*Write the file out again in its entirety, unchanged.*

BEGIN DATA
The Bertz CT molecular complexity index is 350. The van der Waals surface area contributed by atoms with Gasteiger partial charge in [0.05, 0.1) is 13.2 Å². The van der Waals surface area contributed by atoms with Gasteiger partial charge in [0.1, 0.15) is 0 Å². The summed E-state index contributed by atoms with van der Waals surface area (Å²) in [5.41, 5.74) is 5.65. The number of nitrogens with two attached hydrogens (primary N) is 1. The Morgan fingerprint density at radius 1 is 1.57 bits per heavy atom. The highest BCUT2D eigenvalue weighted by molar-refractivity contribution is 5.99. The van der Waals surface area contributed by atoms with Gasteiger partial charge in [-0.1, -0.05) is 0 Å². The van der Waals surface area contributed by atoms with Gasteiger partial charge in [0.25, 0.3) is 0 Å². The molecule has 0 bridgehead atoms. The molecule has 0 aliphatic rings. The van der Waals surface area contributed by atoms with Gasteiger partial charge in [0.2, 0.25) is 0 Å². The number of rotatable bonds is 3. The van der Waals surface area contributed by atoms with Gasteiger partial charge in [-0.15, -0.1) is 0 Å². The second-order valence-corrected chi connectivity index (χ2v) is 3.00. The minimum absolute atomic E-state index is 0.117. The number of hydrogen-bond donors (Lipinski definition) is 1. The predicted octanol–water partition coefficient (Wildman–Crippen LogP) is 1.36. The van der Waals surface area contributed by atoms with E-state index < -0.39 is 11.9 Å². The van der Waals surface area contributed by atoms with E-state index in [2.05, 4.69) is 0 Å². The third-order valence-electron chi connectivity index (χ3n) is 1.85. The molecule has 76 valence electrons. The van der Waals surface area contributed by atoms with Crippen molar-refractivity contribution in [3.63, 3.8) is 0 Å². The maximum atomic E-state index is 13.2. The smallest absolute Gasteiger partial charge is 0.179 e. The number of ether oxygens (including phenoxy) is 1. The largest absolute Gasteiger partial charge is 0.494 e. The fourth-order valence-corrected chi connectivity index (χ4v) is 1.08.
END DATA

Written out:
The Bertz CT molecular complexity index is 350. The van der Waals surface area contributed by atoms with Gasteiger partial charge in [0.05, 0.1) is 13.2 Å². The van der Waals surface area contributed by atoms with Gasteiger partial charge in [0.1, 0.15) is 0 Å². The summed E-state index contributed by atoms with van der Waals surface area (Å²) in [5.41, 5.74) is 5.65. The number of nitrogens with two attached hydrogens (primary N) is 1. The Morgan fingerprint density at radius 1 is 1.57 bits per heavy atom. The highest BCUT2D eigenvalue weighted by molar-refractivity contribution is 5.99. The van der Waals surface area contributed by atoms with Gasteiger partial charge in [-0.1, -0.05) is 0 Å². The van der Waals surface area contributed by atoms with Gasteiger partial charge in [0.25, 0.3) is 0 Å². The molecule has 0 bridgehead atoms. The molecule has 0 aliphatic rings. The van der Waals surface area contributed by atoms with Gasteiger partial charge in [0.2, 0.25) is 0 Å². The number of rotatable bonds is 3. The van der Waals surface area contributed by atoms with Gasteiger partial charge in [-0.15, -0.1) is 0 Å². The second-order valence-corrected chi connectivity index (χ2v) is 3.00. The minimum absolute atomic E-state index is 0.117. The number of hydrogen-bond donors (Lipinski definition) is 1. The predicted octanol–water partition coefficient (Wildman–Crippen LogP) is 1.36. The van der Waals surface area contributed by atoms with E-state index < -0.39 is 11.9 Å². The van der Waals surface area contributed by atoms with E-state index in [2.05, 4.69) is 0 Å². The third-order valence-electron chi connectivity index (χ3n) is 1.85. The molecule has 76 valence electrons. The van der Waals surface area contributed by atoms with Crippen molar-refractivity contribution in [3.63, 3.8) is 0 Å². The maximum atomic E-state index is 13.2. The smallest absolute Gasteiger partial charge is 0.179 e. The number of ether oxygens (including phenoxy) is 1. The largest absolute Gasteiger partial charge is 0.494 e. The fourth-order valence-corrected chi connectivity index (χ4v) is 1.08.